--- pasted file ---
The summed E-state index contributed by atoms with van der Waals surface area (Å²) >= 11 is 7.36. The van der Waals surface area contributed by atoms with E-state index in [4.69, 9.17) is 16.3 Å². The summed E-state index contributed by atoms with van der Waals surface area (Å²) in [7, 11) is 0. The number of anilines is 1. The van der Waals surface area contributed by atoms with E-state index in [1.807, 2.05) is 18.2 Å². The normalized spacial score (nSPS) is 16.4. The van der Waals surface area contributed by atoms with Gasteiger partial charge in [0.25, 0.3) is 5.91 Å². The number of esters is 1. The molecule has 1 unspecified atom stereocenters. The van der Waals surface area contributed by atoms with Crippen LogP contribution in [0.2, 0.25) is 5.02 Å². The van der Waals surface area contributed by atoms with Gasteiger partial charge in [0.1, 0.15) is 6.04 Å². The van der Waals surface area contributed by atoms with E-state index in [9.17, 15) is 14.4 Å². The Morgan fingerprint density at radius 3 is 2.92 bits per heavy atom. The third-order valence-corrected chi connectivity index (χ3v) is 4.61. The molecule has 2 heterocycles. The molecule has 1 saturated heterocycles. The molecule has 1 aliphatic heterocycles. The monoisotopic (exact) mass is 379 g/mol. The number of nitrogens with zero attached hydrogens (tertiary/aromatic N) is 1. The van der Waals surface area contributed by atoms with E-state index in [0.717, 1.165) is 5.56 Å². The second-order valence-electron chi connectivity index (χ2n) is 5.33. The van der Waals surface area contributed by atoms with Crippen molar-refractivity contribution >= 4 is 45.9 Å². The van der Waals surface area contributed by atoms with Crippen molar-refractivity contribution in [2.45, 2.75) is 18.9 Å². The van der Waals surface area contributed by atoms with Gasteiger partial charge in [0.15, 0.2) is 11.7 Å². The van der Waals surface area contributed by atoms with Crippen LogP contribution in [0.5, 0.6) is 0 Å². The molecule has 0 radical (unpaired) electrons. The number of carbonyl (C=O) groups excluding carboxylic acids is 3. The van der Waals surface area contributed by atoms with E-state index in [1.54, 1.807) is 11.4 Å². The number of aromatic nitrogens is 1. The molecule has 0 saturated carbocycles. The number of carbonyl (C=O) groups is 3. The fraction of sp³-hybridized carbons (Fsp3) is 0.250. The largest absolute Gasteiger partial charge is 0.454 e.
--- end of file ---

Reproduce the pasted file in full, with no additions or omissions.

The summed E-state index contributed by atoms with van der Waals surface area (Å²) >= 11 is 7.36. The van der Waals surface area contributed by atoms with E-state index in [4.69, 9.17) is 16.3 Å². The summed E-state index contributed by atoms with van der Waals surface area (Å²) in [7, 11) is 0. The number of anilines is 1. The van der Waals surface area contributed by atoms with E-state index in [1.807, 2.05) is 18.2 Å². The normalized spacial score (nSPS) is 16.4. The van der Waals surface area contributed by atoms with Gasteiger partial charge in [0.25, 0.3) is 5.91 Å². The number of esters is 1. The molecule has 1 unspecified atom stereocenters. The van der Waals surface area contributed by atoms with Crippen LogP contribution in [0.2, 0.25) is 5.02 Å². The van der Waals surface area contributed by atoms with Gasteiger partial charge in [0.1, 0.15) is 6.04 Å². The van der Waals surface area contributed by atoms with E-state index in [9.17, 15) is 14.4 Å². The Morgan fingerprint density at radius 3 is 2.92 bits per heavy atom. The third-order valence-corrected chi connectivity index (χ3v) is 4.61. The molecule has 2 heterocycles. The molecule has 1 saturated heterocycles. The molecule has 1 aliphatic heterocycles. The monoisotopic (exact) mass is 379 g/mol. The number of nitrogens with zero attached hydrogens (tertiary/aromatic N) is 1. The van der Waals surface area contributed by atoms with E-state index in [0.717, 1.165) is 5.56 Å². The second-order valence-electron chi connectivity index (χ2n) is 5.33. The van der Waals surface area contributed by atoms with Crippen molar-refractivity contribution >= 4 is 45.9 Å². The van der Waals surface area contributed by atoms with Crippen molar-refractivity contribution in [2.45, 2.75) is 18.9 Å². The van der Waals surface area contributed by atoms with Gasteiger partial charge in [0.15, 0.2) is 11.7 Å². The van der Waals surface area contributed by atoms with Crippen LogP contribution in [0.5, 0.6) is 0 Å². The molecule has 0 radical (unpaired) electrons. The number of carbonyl (C=O) groups excluding carboxylic acids is 3. The van der Waals surface area contributed by atoms with E-state index in [1.54, 1.807) is 11.4 Å². The number of aromatic nitrogens is 1. The molecule has 0 saturated carbocycles. The number of carbonyl (C=O) groups is 3. The fraction of sp³-hybridized carbons (Fsp3) is 0.250. The largest absolute Gasteiger partial charge is 0.454 e.